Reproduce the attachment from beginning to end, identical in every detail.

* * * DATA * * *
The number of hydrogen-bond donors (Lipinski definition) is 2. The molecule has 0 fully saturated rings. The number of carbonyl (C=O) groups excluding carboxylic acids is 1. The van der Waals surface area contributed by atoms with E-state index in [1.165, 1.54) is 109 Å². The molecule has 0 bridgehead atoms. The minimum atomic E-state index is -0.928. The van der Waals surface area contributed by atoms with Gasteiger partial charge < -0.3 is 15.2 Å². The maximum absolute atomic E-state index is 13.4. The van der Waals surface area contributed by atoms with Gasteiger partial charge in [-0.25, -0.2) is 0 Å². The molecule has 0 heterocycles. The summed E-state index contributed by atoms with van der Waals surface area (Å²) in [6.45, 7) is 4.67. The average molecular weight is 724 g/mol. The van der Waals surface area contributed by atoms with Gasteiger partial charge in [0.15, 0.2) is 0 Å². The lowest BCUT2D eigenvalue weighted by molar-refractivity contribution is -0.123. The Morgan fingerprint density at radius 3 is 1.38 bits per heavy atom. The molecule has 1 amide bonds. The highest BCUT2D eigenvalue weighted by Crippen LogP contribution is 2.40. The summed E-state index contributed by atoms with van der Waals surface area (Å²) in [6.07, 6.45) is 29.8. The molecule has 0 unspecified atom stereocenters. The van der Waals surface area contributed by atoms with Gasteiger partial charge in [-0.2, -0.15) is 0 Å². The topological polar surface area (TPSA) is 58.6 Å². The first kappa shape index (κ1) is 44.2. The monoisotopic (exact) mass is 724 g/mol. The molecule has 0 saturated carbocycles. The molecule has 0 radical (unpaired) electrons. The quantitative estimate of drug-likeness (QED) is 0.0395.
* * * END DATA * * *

The number of hydrogen-bond donors (Lipinski definition) is 2. The molecule has 0 fully saturated rings. The number of carbonyl (C=O) groups excluding carboxylic acids is 1. The van der Waals surface area contributed by atoms with E-state index in [1.165, 1.54) is 109 Å². The molecule has 0 bridgehead atoms. The minimum atomic E-state index is -0.928. The van der Waals surface area contributed by atoms with Gasteiger partial charge < -0.3 is 15.2 Å². The maximum absolute atomic E-state index is 13.4. The van der Waals surface area contributed by atoms with Gasteiger partial charge in [-0.25, -0.2) is 0 Å². The molecule has 0 heterocycles. The summed E-state index contributed by atoms with van der Waals surface area (Å²) in [6.45, 7) is 4.67. The average molecular weight is 724 g/mol. The van der Waals surface area contributed by atoms with Gasteiger partial charge in [0.15, 0.2) is 0 Å². The lowest BCUT2D eigenvalue weighted by molar-refractivity contribution is -0.123. The Morgan fingerprint density at radius 3 is 1.38 bits per heavy atom. The molecule has 1 amide bonds. The highest BCUT2D eigenvalue weighted by Crippen LogP contribution is 2.40. The summed E-state index contributed by atoms with van der Waals surface area (Å²) in [6.07, 6.45) is 29.8. The molecule has 0 unspecified atom stereocenters. The van der Waals surface area contributed by atoms with Gasteiger partial charge in [-0.2, -0.15) is 0 Å². The topological polar surface area (TPSA) is 58.6 Å². The first kappa shape index (κ1) is 44.2. The monoisotopic (exact) mass is 724 g/mol. The molecule has 0 saturated carbocycles. The molecule has 0 radical (unpaired) electrons. The quantitative estimate of drug-likeness (QED) is 0.0395.